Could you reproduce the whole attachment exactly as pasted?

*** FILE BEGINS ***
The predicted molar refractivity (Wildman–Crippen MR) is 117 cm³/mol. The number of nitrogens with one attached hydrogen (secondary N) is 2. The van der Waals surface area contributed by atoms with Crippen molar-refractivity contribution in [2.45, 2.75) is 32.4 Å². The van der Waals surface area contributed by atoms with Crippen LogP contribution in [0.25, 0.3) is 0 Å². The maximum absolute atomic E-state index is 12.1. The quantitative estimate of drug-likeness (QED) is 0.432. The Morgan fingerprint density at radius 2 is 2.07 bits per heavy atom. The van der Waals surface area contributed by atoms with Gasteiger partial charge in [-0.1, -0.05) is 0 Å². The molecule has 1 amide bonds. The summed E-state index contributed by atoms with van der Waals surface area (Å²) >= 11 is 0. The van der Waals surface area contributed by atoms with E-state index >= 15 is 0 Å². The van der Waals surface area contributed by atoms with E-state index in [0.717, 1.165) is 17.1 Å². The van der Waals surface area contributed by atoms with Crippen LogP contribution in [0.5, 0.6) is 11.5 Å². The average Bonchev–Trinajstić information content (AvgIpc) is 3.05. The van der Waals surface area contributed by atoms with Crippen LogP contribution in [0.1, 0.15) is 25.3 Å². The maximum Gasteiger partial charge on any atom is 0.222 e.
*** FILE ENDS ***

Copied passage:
The predicted molar refractivity (Wildman–Crippen MR) is 117 cm³/mol. The number of nitrogens with one attached hydrogen (secondary N) is 2. The van der Waals surface area contributed by atoms with Crippen molar-refractivity contribution in [2.45, 2.75) is 32.4 Å². The van der Waals surface area contributed by atoms with Crippen LogP contribution in [0.25, 0.3) is 0 Å². The maximum absolute atomic E-state index is 12.1. The quantitative estimate of drug-likeness (QED) is 0.432. The Morgan fingerprint density at radius 2 is 2.07 bits per heavy atom. The van der Waals surface area contributed by atoms with Gasteiger partial charge in [-0.1, -0.05) is 0 Å². The molecule has 1 amide bonds. The summed E-state index contributed by atoms with van der Waals surface area (Å²) >= 11 is 0. The van der Waals surface area contributed by atoms with E-state index >= 15 is 0 Å². The van der Waals surface area contributed by atoms with E-state index in [0.717, 1.165) is 17.1 Å². The van der Waals surface area contributed by atoms with Crippen LogP contribution in [0.5, 0.6) is 11.5 Å². The average Bonchev–Trinajstić information content (AvgIpc) is 3.05. The van der Waals surface area contributed by atoms with Crippen LogP contribution in [0.1, 0.15) is 25.3 Å². The maximum Gasteiger partial charge on any atom is 0.222 e.